The most important thing is to fit in some time to sweat in a day.
The problem with health, fitness and wellness in general is that we – the human race – are still in the nascent stages of discovering and understanding the complex science behind it all.
The simplest way I explain this to my patients and clients is that: Science is constantly updating itself (and us) and there is a time delay between discovery and education of specialists in the field.
It took years for smoking to be condemned because in between the early studies revealing the bodily carnage it causes and people beginning to accept the gruesome reality of it, there was unwillingness to evolve from something they had been conditioned to consider ‘natural’. Foods that were routinely consumed by two or three generations before us were then relegated to the ‘unhealthy’ lists by Baby Boomers.
I personally feel that we as a society go through cycles in decades when it comes to demonising food groups. In the ’80s we shunned fats; in the 90’s we swore off carbs (oh Atkins!); in the 2000s we stayed away from dairy; and now we’re witnessing a gluten-free era. A lot of this is further fueled in its ‘trendy quotient’ by aggressive marketing at the hands of food manufacturers.
Similarly with exercise, I witness daily how misinformed many people are on aspects ranging from how and when to work out – to the dos and don’ts. But just like the issue at hand, which is multidimensional, the solution is complex, too.
So when does one work out?
I personally advise people to find what suits them best. Based on your personality and commitments, figure out whether you’re the owl or the early bird.
Once you do, stick to it and gradually build up your fitness, endurance and performance. The most important thing is to fit in some time to sweat in a day.
There are some that rise from sleep and full of energy, aka ‘early birds’. Another type of person, the ‘owl’, wakes later and more slowly than most, taking a few hours to get functioning and feel alert. Generally speaking, the owl will perform better in the late afternoon, while the lark will perform better in the morning.
But life, presently, doesn’t run solely on body science nor personality .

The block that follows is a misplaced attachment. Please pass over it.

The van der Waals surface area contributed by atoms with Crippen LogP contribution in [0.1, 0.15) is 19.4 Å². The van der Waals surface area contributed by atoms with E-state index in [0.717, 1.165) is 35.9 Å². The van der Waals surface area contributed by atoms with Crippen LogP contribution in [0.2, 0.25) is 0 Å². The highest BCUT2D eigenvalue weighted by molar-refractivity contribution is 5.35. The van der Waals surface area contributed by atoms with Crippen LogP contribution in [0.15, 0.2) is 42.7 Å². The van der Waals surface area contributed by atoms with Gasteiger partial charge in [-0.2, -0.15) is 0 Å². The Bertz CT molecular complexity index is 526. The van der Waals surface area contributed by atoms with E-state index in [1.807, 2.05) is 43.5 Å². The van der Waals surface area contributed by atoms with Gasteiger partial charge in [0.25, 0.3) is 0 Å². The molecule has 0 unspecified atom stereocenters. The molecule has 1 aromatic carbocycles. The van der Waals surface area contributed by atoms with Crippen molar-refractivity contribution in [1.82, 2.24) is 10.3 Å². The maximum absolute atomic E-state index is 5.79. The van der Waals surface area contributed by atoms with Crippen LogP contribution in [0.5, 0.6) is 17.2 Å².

To whom do we turn to and what information should we filter out? If you ask me, I’d suggest a combination of reading up from reliable sources on the Internet and then asking professionals in the field.
(Juggling many roles from physician to writer, pilates instructor and director of marketing-PR at Conceive Hospital, Dr Daamini Shrivastav is constantly inspired to get creative on how to squeeze a retreat into her daily life.)
Top four things to do today
1 Go for a ride
Ride your way through an intense indoor cycling class that can elevate your metabolism hours after exercise.
Where: NRG Fitness, Dubai Marina
2 Get in the water
Enjoy a morning swim that combines high-intensity interval training and yoga moves
What: Float Fit (Swimming)
Where: Dubai Ladies Club, Jumeirah
3 Take exercise to the next level
Get moving in a circuit training in which you do one exercise for 30 seconds then immediately shift to another exercise
What: Circuit Training
Where: Fitness 4 Life, Silicon Oasis
4 Test your limits
Challenge yourself in a fun CrossFit class that also includes body analysis and movement assessments
What: Mainline Class (CrossFit)
Where: InnerFight CrossFit Gym, Al Quoz
‘Staying in shape makes me feel good’
Nutrition, exercise and fitness: Three things that are always on 28-year-old Akshatha Balachandra’s mind. But that hadn’t always been the case.
Akshatha, who came to the UAE in 2013, said it was a snide comment from a loved one that motivated her into becoming a fitness buff.
“I have always loved the idea of exercising, being fit and strong, but I was never consistent or motivated until, one day, a close friend said something that made me realise it’s time to hit the gym,” she recalled. “However, being in India, I never really got a chance to follow a strict diet and exercise regime because of too many family and social gatherings.”
Soon after she got a job in the UAE, she started her life-changing fitness journey.
“I started following a strict diet and began exercising regularly, squeezing in some time even with a hectic work schedule. This was an investment in myself as I took on the challenge of getting in shape.” Akshatha shed a considerable amount of weight in a year or so and realised that being fit not only helped her look good but also made her mentally strong.
“Not only did I lose weight in a healthy way but it also toned up my body. My family could not believe it was me, when I sent them my pictures a year after coming to the UAE.”
The changes fitness brought into her life were unbelievable, she said.
“Not only did I look and feel good but also became more confident and mentally strong. I cannot think of a day without exercise.”
Taking up the Dubai Fitness Challenge with great zeal, Akshatha believes such initiatives give people a chance to focus on themselves and take charge of their fitness levels.
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